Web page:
Jawaharlal Nehru articulated the model of self-determination for newly independent countries in forceful terms. The centrality of democracy in politics, the practicality of mixed economy for development with social justice and the expediency of non-alignment to maintain one's dignity in the comity of nations proved to hold an enduring appeal for decolonised countries of Asia and Africa. The efficacy of New Delhi's 'soft power', however, has begun to wane everywhere.
Under the demagogic populism of Prime Minister Narendra Modi and the Bharatiya Janata Party, democratic decay in India has accelerated to such an extent that some commentators have begun to fear its slide towards autocracy. Instead of being the watchdog, Indian media has become what it's critics call the 'Modia' that enjoys being the lapdog of the ruling regime.
Even though sometimes more honoured in breach than in observance, the policy of secularism had made India stand out as a beacon of political modernity for ethnic minorities everywhere. With the rise in the incidences of mob lynching, especially in the states of the 'cow belt', it's unlikely that New Delhi will be able to maintain its secularist pretentions any longer.
Despite occasional lapses, the Indian judiciary had managed to maintain its integrity through thick and thin. Even that seems to be changing for the worse with the rise of politically committed judges in the courts and the emergence of retired judges in partisan politics.
The institutional rot was stinky enough, but 'saffronisation' of education threatens to undermine the very foundational idea of India for the foreseeable future. Having lost the soft power—its only basis of exercising influence abroad—New Delhi seems to have realised that it has to synchronise its foreign policy with that of the US to maintain whatever role it still has in international affairs.
Of late, the US has been quite willing to address Indian insecurities. The Pacific Rim Strategy of the 1980s didn't envision any role for New Delhi. Even the Asia-Pacific Economic Cooperation (APEC) Initiative of the early-1990s excluded South Asia. President Barack Obama took India on board with his security-centric 'Pivot to Asia' proposition.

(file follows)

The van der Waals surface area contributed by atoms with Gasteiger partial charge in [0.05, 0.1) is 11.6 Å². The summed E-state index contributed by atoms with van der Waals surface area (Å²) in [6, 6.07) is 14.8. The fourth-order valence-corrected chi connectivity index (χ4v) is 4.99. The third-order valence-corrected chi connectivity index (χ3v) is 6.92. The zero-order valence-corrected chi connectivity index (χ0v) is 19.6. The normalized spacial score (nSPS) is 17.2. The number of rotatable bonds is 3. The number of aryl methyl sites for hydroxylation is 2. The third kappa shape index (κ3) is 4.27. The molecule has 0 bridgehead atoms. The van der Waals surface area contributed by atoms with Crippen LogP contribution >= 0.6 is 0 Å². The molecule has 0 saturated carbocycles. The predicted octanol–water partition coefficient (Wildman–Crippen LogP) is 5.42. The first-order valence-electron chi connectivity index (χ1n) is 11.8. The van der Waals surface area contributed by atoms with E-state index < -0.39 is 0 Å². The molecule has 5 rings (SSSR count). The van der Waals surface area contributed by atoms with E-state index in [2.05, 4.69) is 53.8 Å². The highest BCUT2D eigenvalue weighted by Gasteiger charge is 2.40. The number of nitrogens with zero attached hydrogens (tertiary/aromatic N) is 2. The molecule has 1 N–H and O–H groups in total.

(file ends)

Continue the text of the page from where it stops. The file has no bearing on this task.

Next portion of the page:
With an aggressive China breathing fire down its neck like a ferocious dragon, the US needs all the allies it can court to contain the challenger in its Asian lair. The Indo-Pacific strategy and the Quadrilateral Security Dialogue, better known as the Quad, are aimed more against China than at strengthening the relationship between member countries.
With the Bald Eagle flying strategically low and the Golden Dragon flexing its tactical muscles, South Asia is likely to be the ring of a new Cold War. Located bang in the middle of two of the most populous countries of the world, Kathmandu remained an important watch-post for Cold Warriors till the late-1980s.
Then US Ambassador Ellsworth Bunker, resident envoy in New Delhi and accredited also to Nepal, placed his bets on both sides by providing an 'election fund' to King Mahendra as well as BP Koirala to counter communists. Ambassador Carol Laise Bunker helped bankroll the Panchayat experiment in soft authoritarianism even as her partner in 'commuter marriage' ran the Vietnam War. The Bunker Boys that the power couple nurtured in Kathmandu in the 1960s and 1970s continue to influence strategic choices of Nepal to this date.
Largely due to its locational advantage, Kathmandu can boast of having more foreign policy analysts per square kilometre than anywhere else in South Asia. Possibility of another Cold War seems to excite the cluster no end. But China isn't another USSR and a coalition of the insecure countries ranged against the Middle Kingdom isn't the self-assured victor of World War II. When too many confused players trample in an arena, the grass just doesn't get crushed, it turns into hay. Neutrality is an impossibility, but disinterest is a practical option.